Waardenburg syndrome is a group of genetic conditions that cause hearing loss and pigmentation changes to eyes, hair, and skin. The pattern and degree to which individuals are affected varies greatly. In recent years, researchers identified several genetic types of this syndrome. Each type has a different pattern of symptoms.
Waardenburg syndrome is a genetic condition inherited from one parent. The parent may be affected by the mutated gene, or just a carrier. The pattern of inheritance differs based on the type of gene mutation. It is common for several siblings to have the syndrome, but the signs may present in different ways.
Mutations in several genes cause Waardenburg syndrome. These genes are involved in the development of pigment-producing cells called melanocytes. Not only do these cells influence the pigment in skin, hair, and eyes; they are also involved in the functions of the inner ear.
In Waardenburg syndrome type 1, hearing loss is less common, but wide-spaced eyes are more common. Type 2 is the most common type, characterized by different colored irises and permanent hearing loss. In type 3, hearing loss is progressive, and there may be changes in skin pigmentation and abnormalities in the upper limbs. Type 4 has all the above characteristics but also may include intestinal conditions such as Hirschsprung disease.
Signs and Symptoms
Signs and symptoms of Waardenburg syndrome vary according to type. They include changes in eye color such as strikingly blue eyes or two different color irises. Also common to many types are premature greying of the hair or a lock of grey hair — poliosis. Hearing loss in differing patterns is also common. Type 1 can cause a cleft lip and type 3 may include abnormalities of the arms. Many people with Waardenburg syndrome have wide-spaced eyes, a low hairline, and eyebrows that meet in the middle. Type 4 is associated with intestinal problems.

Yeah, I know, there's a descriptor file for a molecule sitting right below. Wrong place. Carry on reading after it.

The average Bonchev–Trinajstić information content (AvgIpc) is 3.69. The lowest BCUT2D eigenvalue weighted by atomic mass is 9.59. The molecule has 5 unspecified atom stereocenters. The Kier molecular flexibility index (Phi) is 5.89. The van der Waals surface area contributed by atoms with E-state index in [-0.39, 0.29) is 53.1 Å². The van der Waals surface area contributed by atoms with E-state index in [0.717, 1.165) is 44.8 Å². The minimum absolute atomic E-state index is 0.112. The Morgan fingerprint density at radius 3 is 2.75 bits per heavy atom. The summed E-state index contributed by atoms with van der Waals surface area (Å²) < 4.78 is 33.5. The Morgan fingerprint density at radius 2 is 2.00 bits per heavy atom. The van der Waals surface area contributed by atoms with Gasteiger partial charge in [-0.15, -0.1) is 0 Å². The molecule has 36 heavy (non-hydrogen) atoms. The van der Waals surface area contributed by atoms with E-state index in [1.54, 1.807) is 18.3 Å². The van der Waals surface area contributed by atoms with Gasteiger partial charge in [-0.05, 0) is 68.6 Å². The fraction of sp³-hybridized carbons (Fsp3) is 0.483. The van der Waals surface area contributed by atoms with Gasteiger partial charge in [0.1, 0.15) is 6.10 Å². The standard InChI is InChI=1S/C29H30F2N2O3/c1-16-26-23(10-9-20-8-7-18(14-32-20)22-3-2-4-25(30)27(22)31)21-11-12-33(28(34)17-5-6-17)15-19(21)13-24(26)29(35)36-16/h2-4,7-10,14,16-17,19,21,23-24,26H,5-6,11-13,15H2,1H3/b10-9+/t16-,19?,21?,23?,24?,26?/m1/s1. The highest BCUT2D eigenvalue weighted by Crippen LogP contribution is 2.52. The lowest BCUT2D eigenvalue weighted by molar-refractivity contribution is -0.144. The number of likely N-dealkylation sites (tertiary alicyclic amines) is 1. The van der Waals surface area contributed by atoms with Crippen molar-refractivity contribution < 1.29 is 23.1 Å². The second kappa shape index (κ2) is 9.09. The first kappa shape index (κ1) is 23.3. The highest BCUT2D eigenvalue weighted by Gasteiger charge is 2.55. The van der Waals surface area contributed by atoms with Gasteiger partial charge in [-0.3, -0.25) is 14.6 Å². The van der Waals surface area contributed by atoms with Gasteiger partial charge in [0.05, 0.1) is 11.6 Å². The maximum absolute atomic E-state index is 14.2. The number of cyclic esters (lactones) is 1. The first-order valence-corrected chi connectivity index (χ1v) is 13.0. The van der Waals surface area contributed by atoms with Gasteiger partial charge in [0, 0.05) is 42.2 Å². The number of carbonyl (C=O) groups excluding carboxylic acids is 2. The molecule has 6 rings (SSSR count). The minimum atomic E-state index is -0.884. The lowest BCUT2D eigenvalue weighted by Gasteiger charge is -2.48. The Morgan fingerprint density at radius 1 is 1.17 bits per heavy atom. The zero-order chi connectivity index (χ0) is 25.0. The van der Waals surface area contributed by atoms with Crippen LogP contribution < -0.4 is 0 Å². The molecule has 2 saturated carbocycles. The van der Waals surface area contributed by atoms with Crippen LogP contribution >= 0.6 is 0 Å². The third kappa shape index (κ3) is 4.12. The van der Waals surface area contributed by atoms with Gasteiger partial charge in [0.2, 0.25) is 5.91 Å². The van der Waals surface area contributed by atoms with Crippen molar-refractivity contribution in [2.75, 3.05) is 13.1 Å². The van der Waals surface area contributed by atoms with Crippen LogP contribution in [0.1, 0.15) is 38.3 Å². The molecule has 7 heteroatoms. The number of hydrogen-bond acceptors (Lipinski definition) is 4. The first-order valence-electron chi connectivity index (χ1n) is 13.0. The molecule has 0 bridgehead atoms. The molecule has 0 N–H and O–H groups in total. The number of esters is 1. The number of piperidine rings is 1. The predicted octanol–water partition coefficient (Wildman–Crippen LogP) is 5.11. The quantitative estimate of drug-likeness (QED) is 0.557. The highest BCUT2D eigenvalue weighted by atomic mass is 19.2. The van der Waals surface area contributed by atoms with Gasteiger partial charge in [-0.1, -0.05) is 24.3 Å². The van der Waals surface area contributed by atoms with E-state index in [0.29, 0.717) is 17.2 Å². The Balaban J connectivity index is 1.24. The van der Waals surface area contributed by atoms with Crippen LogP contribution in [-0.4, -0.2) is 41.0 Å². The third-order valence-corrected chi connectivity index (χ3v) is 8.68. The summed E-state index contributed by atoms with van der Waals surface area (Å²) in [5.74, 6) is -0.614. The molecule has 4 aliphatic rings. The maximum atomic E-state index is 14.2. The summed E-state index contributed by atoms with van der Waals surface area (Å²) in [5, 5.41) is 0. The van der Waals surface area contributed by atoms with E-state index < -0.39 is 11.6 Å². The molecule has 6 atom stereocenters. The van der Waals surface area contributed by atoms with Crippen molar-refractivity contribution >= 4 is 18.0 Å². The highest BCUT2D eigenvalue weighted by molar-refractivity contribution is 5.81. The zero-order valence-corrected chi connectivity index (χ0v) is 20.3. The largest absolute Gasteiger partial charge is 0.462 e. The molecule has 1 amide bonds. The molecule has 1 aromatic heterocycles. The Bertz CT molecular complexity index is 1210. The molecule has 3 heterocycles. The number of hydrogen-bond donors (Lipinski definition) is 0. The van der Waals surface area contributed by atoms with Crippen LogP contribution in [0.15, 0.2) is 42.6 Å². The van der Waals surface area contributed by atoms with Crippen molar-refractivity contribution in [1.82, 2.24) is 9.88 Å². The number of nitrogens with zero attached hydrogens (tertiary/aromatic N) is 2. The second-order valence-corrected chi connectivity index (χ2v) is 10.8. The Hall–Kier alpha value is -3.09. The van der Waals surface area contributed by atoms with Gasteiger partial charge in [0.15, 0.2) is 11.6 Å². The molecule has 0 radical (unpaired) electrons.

The frequency of Waardenburg syndrome differs according to type. Type 1 and 2 are most frequent, whereas type 3 and 4 are rare. The overall incidence is about 1 in 50,000 people. In 2002, there were only 48 cases of type 4. In schools for the deaf, about 1 out of 30 students will have Waardenburg syndrome.
Diagnosing Waardenburg syndrome usually starts with examining the symptoms of hearing loss and pigment changes. Since these are the most visible signs, parents often seek diagnosis based on these physical manifestations. A doctor will then refer the child for genetic and other testing to rule out related conditions.
There is no treatment for Waardenburg syndrome. Managing the condition focuses mostly on treating the symptoms. Hearing loss is usually the symptom of most practical importance, and the management depends on the specific way in which it affects each individual. Specialists may come on board to treat other physical, intestinal, or neurological symptoms. Some physical signs can be treated cosmetically, if required.
Focusing on long-term support is the best way to manage Waardenburg syndrome. There are many ways to live well with hearing loss, and it depends on whether it’s a hearing deficit versus complete hearing loss. Children with total hearing loss are often taught sign language. In the case of type 4, a gastroenterologist can help patients manage intestinal issues.
Relation to Other Mammals
There are cases of ferrets that have Waardenburg syndrome. Ferrets with a white stripe down the back or white panda-like pattern stretching from the nose downward often have the syndrome. The majority are deaf with wide spaced eyes and flattened skulls. Also, some cats that are all white and have blue eyes are also deaf, but research has yet to reveal whether they have Waardenburg syndrome.
History and Pop Culture
Waardenburg syndrome is named after Dutch ophthalmologist Petrus Johannes Waardenburg. He found and described the syndrome in 1951, though he mostly described type 1. Swiss ophthalmologist David Klien also made contributions to the knowledge and descriptions of Waardenburg syndrome types. An episode of the TV show Bones featured a character with Waardenburg syndrome. Several novels have major characters with this syndrome including Reconstructing Amelia, Closer Than You Think, and Shock. Also, popular vlogger Stef Sanjati has Waardenburg syndrome.